Although a relatively young group in terms of years in the Senate, its members run the political spectrum with six Democrats, four Republicans and King, an independent who caucuses with the Democrats. All but one of the 11 — New Hampshire Sen. Jeanne Shaheen — are men, a statistic that reflects the disproportionately low number of women in both the Senate and governor’s mansions nationwide.
Several of those now-senators — while careful not to portray themselves as better than their non-gubernatorial peers — said they believe former governors can often bring a somewhat different perspective to the table.
“I think everyone brings their own background and, in that sense, something special. But I think (former governors) have a common experience that helps us work together,” said Sen. John Hoeven, a North Dakota Republican who served 10 years as governor before winning election to the Senate in 2010.
Sen. Tom Carper described it as “an extra dose of pragmatism” and a realization that working with different interests — whether state legislators, other governors or members of Congress — requires governing “from the middle.”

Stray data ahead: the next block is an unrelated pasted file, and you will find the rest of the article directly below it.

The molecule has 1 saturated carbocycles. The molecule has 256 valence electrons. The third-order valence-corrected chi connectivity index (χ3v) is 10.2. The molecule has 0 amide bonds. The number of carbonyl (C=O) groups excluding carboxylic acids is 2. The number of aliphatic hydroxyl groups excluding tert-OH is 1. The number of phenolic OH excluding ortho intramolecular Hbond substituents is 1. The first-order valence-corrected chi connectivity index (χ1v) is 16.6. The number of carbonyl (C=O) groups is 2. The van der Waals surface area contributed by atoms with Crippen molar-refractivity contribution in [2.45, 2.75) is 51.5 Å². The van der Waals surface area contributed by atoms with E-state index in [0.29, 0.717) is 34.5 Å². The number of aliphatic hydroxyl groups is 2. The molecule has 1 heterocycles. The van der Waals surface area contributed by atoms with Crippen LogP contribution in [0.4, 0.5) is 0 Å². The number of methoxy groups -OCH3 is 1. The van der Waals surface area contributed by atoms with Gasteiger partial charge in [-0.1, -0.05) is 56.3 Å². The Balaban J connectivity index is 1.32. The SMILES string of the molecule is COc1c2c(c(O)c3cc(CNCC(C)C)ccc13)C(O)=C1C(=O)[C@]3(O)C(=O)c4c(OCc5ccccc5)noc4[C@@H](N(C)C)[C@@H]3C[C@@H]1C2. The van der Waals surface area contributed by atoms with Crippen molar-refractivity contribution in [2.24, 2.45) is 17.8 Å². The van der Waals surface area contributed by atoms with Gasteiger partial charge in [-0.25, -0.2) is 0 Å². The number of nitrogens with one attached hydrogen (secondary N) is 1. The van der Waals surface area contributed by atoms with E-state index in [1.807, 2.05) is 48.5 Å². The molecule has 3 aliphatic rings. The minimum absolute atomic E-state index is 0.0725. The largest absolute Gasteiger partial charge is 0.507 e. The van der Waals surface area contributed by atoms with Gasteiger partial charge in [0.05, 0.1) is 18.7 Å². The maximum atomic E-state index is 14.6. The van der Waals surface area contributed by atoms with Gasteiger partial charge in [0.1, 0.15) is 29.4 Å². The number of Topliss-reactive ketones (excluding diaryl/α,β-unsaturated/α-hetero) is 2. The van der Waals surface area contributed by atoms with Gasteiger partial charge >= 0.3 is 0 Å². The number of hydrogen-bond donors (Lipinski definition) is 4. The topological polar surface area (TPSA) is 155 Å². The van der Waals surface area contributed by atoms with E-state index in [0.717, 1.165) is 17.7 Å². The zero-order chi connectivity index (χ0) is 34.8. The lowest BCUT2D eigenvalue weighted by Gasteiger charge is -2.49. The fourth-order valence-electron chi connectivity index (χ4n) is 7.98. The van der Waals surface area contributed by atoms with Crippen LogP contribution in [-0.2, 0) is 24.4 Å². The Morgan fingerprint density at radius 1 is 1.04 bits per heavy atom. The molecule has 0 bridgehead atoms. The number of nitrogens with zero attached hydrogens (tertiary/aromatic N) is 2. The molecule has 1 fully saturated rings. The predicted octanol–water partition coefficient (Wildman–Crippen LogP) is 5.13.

Carper, a Democrat who served two terms as Delaware’s governor, gave the example of trying to craft a policy platform at the National Governors Association.
“In order for us to agree on policy issues that we recommend to the president and to Congress, we need unanimity — all 50 of us had to agree,” said Carper, who also was involved in the student loan negotiations. “What we learned to do, at that time, was how to generate consensus, how to find the middle.”
Both senators from Virginia — Sens. Mark Warner and Tim Kaine — are former Democratic governors who had to work with at least one and sometimes two Republican-controlled chambers of the Virginia General Assembly. The men have said the experience shaped their attitudes — and expectations — coming into the Senate.